Contemporary dance, physical theatre, and circus swirl together at The Lafayette big top at Underbelly’s circus venue as ten acrobats explore their bodies and each other in Circa: Humans. Through a series of short vignettes, director Yaron Lifschitz and company, explore the ways humans struggle, connect, crash, control, love, laugh, and move through life. Humans at its core, is about isolating the most basic of human experiences.
Fearlessly sculpted by a cast that lays bare its strength, precision, and honesty.
The opening sequence, a dancer struggling to strip out of the clothes that bind her, clues us in that the audience is going to see life at its simplest, most raw form. We see her contort and push and struggle in way that is both human and superhuman at the same time. Through the early sequences we see humans crashing, sliding, and seemingly even going through one another in death defying acrobatic feats that will make your own stomach tense with anticipation. The company is seemingly able to manipulate time with their bodies. Sometimes gracefully suspended before they crash to the mat below and other times seemingly floating just above the ground as they travel through space. From the opening clashing of flesh we flow seamlessly through time as we visit moments of connection and struggle. Of particular note, is a joyous moment of love and determination where the cast attempt to lick their own elbows. The cast flits about with the joy of a child and makes you wonder what does that really feel like? In opposition a human rag doll is made to move in ways that seem to be beyond the realm of the possibility. Her blank face staring at the audience as your manipulator intensely focuses crafting each precisely planned tilt and stretch.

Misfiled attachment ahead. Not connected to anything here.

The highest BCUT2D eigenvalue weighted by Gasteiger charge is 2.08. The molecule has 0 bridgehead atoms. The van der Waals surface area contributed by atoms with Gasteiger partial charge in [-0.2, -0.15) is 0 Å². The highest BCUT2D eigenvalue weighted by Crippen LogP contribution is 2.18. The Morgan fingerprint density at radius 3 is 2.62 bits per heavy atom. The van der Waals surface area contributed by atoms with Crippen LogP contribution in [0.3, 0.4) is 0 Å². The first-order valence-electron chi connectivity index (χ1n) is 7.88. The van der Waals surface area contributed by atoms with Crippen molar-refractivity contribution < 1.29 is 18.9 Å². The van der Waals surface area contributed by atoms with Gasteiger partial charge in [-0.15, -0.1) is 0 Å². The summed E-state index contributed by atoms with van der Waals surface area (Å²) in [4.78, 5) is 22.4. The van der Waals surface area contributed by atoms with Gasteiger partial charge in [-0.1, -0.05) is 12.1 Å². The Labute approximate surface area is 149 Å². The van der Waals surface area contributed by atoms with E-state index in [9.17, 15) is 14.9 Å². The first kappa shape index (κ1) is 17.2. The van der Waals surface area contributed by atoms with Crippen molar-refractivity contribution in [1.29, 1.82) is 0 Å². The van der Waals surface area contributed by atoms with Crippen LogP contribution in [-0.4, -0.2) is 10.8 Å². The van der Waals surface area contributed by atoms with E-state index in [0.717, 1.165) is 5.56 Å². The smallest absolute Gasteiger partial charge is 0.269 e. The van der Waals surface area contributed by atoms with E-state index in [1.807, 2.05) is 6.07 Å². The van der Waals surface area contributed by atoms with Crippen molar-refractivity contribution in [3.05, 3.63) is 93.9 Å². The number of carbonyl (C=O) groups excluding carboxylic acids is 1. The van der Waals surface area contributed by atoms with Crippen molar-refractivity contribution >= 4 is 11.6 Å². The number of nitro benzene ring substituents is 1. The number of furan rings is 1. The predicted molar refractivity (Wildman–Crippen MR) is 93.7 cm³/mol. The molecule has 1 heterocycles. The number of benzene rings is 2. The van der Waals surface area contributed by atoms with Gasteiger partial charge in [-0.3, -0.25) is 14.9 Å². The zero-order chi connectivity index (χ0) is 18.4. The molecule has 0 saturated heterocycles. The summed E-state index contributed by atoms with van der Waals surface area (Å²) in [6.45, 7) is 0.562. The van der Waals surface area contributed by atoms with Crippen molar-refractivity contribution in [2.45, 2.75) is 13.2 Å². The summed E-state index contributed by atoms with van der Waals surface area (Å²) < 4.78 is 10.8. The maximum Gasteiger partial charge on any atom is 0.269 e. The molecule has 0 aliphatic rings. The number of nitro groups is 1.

As we move through each vignette we see the humans become even stronger and more trusting as the Circa ensemble begin to stack higher and wider, mover faster, all the while seemingly moving seamlessly together. At one point there are five humans stacked on top of one. Proving that we all are capable of feats beyond belief.
The performance is fearlessly sculpted by a cast that lays bare its strength, precision, and honesty. Humans shows us that life is not about being a sole body struggling alone, but rather about connecting with others in ways we never thought possible.